A Winnipeg climate activist is among the group of Canadian teenagers who has appealed to the country’s highest court to consider how the Trans Mountain pipeline expansion threatens their right to life.
Seventeen-year-old Lena Andres, alongside three others, helped raise more than $15,000 to hire lawyers to bring their case to the Supreme Court of Canada — the latest of a number of youth-led anti-pipeline legal challenges.
Under the Youth Stop TMX banner, the group has applied for leave to present the court with its argument the federal government has not evaluated the pipeline’s contribution to climate change and its subsequent threat to the rights of Canadian youth.
"The people who made the decision to buy the pipeline aren’t the ones who are going to be feeling the consequences of it and that’s not fair, that’s unconstitutional," Andres said Tuesday.
"This pipeline disproportionately affects youth."
The teens, who range in age from 13 to 18 and live as far east as Hamilton and as far west as Victoria, cite their constitutional rights to life, liberty, security and equal protection as the legal basis for the challenge.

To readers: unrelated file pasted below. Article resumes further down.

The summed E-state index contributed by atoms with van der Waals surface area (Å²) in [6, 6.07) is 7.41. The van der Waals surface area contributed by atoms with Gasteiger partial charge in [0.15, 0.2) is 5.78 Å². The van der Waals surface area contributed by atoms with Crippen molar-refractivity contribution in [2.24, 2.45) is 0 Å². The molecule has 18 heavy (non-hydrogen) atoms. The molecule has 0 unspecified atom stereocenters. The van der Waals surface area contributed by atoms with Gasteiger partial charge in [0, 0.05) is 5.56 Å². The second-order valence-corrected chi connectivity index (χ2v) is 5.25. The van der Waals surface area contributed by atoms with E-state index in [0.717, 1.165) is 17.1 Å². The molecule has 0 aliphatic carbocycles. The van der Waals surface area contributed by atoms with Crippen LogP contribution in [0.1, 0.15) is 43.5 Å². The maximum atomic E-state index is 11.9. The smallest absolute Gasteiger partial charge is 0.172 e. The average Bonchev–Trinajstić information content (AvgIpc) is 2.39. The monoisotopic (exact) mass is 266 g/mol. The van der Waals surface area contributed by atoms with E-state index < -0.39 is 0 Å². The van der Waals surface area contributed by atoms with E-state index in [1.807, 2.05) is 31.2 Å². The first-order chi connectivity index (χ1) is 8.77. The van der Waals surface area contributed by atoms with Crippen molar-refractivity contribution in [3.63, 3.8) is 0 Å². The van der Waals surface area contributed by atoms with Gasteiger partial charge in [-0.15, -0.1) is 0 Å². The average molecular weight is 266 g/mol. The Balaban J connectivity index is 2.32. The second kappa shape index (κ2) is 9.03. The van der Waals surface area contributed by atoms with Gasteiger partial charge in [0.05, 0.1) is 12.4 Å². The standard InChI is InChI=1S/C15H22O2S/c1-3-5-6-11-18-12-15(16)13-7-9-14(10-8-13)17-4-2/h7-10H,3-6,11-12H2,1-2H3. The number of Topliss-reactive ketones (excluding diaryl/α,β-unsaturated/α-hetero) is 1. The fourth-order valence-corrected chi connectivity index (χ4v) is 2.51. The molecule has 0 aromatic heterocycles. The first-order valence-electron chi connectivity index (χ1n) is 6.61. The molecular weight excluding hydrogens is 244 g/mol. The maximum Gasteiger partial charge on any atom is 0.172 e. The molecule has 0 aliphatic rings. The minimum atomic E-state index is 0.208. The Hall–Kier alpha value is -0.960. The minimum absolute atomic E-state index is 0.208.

They first launched an appeal to the pipeline in the summer, but it was one of six related to climate change, environmental concerns and Indigenous rights dismissed by the Federal Court of Appeal in September.
One of three lawyers representing the group, Patrick Canning, said his clients want the court to force the government to review how the pipeline’s approval will affect their rights, and to justify it in terms of how it fits within Canada’s reduction commitments.
Given how often the court approves leaves, Canning said there’s about an eight per cent chance it will accept theirs.
"A pipeline project that is going to render it impossible to meet our climate targets when we’re in a climate emergency — I think it’s definitely an issue of public importance, but it’s up to the court to decide what they want to hear," he said.
The government has 30 days to file a reply to the request. Youth Stop TMX will then have the opportunity to file a final reply before the court makes its decision as to whether or not it will invite the four youth to present their argument.
If leave is granted, Andres said the youth will need to crowdfund a total of approximately $40,000.
In the meantime, Manitoba Youth for Climate Action continues to strike each Friday. Andres said the team is planning another national day of action — following the Global Climate Strike — at the end of the month.
Maggie Macintosh reports on education for the Winnipeg Free Press. Funding for the Free Press education reporter comes from the Government of Canada through the Local Journalism Initiative.